Category programming

STM, For Reals

In an earlier post post I mentioned software transactional memory (STM) as an alternative to using locks that maintains one’s ability to compose solutions to problems. That’s all well and good, but does anyone actually use it other than as a research toy? The answer to that question is yes: the team that I work […]

Pointing the Way Redux Done

So it didn’t end up taking years as I first thought it might. Instead, just a little over six months later, I’ve finished my more excruciating detail than anyone would want to read about which reference type to use when series. I covered the seven types that I feel every C++ programmer working with C++11 […]

Pointing the Way Redux, Part 7: boost::optional

In the last installment of my more info then you ever wanted about which reference to use when series – that has also covered values, references, bare pointers, shared_ptr and unique_ptr – I covered the last of the smart pointers: weak_ptr. This time we’ll cap off the series with boost::optional. While it’s not part of […]

Pointing the Way Redux, Part 6: weak_ptr

shared_ptr was the latest installment in my more info then you ever wanted about which reference to use when series that has also covered values, references, bare pointers, and unique_ptr. This time I’ll be covering the last of the smart pointer trifecta: weak_ptr. Among the smart pointers weak_ptr is sort of the odd one out […]

Pointing the Way Redux, Part 4: unique_ptr

So far in my series on what reference types to use when we’ve seen values, references and bare pointers. The first makes a strong statement about ownership when used as a return value: returning by value tells the caller that they own the object being returned. The other two are wishy-washy about ownership, but in […]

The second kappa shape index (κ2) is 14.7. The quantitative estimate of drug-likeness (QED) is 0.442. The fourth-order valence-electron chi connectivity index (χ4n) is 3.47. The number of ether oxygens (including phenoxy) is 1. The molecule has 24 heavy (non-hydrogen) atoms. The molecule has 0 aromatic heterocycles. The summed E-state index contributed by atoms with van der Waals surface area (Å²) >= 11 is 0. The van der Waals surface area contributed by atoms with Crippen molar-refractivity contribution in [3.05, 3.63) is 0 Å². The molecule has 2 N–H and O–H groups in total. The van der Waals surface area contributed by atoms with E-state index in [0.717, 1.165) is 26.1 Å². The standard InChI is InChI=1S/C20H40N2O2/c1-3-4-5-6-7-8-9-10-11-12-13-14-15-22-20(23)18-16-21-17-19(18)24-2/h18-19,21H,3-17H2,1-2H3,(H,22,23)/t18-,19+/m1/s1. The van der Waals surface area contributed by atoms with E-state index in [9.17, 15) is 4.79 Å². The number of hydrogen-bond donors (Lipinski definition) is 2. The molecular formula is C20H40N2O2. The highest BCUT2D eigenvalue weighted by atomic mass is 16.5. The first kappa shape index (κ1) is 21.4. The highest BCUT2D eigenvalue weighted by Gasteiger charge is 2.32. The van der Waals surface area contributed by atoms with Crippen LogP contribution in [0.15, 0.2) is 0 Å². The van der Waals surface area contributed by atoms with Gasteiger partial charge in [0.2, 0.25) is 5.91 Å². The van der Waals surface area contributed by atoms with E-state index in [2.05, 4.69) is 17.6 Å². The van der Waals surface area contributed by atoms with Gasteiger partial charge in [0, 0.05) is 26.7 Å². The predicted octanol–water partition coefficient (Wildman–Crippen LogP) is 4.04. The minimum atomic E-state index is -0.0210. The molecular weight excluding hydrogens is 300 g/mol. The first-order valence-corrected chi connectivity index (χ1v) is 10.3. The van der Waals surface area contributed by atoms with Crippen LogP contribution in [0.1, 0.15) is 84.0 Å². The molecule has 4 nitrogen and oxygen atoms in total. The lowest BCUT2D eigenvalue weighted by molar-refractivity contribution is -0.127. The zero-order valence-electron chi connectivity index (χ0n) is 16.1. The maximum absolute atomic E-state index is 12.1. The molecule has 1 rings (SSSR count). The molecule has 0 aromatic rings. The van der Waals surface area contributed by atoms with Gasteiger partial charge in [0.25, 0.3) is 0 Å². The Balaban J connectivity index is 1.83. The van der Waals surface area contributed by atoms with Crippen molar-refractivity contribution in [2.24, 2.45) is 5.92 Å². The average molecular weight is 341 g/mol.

Pointing The Way Redux, Part 3: Bare Pointers

The next stop in my ongoing series going into too much detail about what type of reference to use when is bare pointers (see motivation and parts 1 and 2). Even though we now have an abundance of smart pointers to choose from – about which I’ll have more to say in future installments – […]

Functional Stalemate

The other day I had occasion to write something along the lines of struct SomeClass { std::function<void ()> m_thisWillBeCalledLater; void SetFunc(std::function<void ()> func) { m_thisWillBeCalledLater = std::move(func); } }; class Foo; struct HandleUnique { HandleUnique (std::unique_ptr<Foo> foo_p): m_foo_p (std::move (foo_p)) {} std::unique_ptr<Foo> m_foo_p; void operator()() const { m_foo_p->Frobnobicate(); } }; SomeClass obj; obj.SetFunc(HandleUnique(std::make_unique<Foo>())); This code […]

Pointing the Way Redux, Part 2: References

Continuing on with my series going into way more detail than anyone probably wants to go into about which reference type to use when, we now arrive at part 2: references (see motivation and part 1). Most of the time, by returning a reference to an object you’re making the statement that the object referred […]

Limited Publicity

I’ve got a class that needs to derive from enable_shared_from_this so that it can get a hold of shared_ptrs to itself. This class has private constructors and a static create method that returns a shared_ptr – doing otherwise is just suicidal: someone will create an object on the stack and then the object will blow […]

Pointing the Way

While doing a code review the other day I came across something like this (names have been changed to protect the proprietary) class Foo { private: Bar m_bar; public: std::shared_ptr<Bar> GetBar() const { return std::make_shared<Bar>(m_bar); } }; Needless to say the code in question did not pass review. Between the unescessary copying of m_bar and […]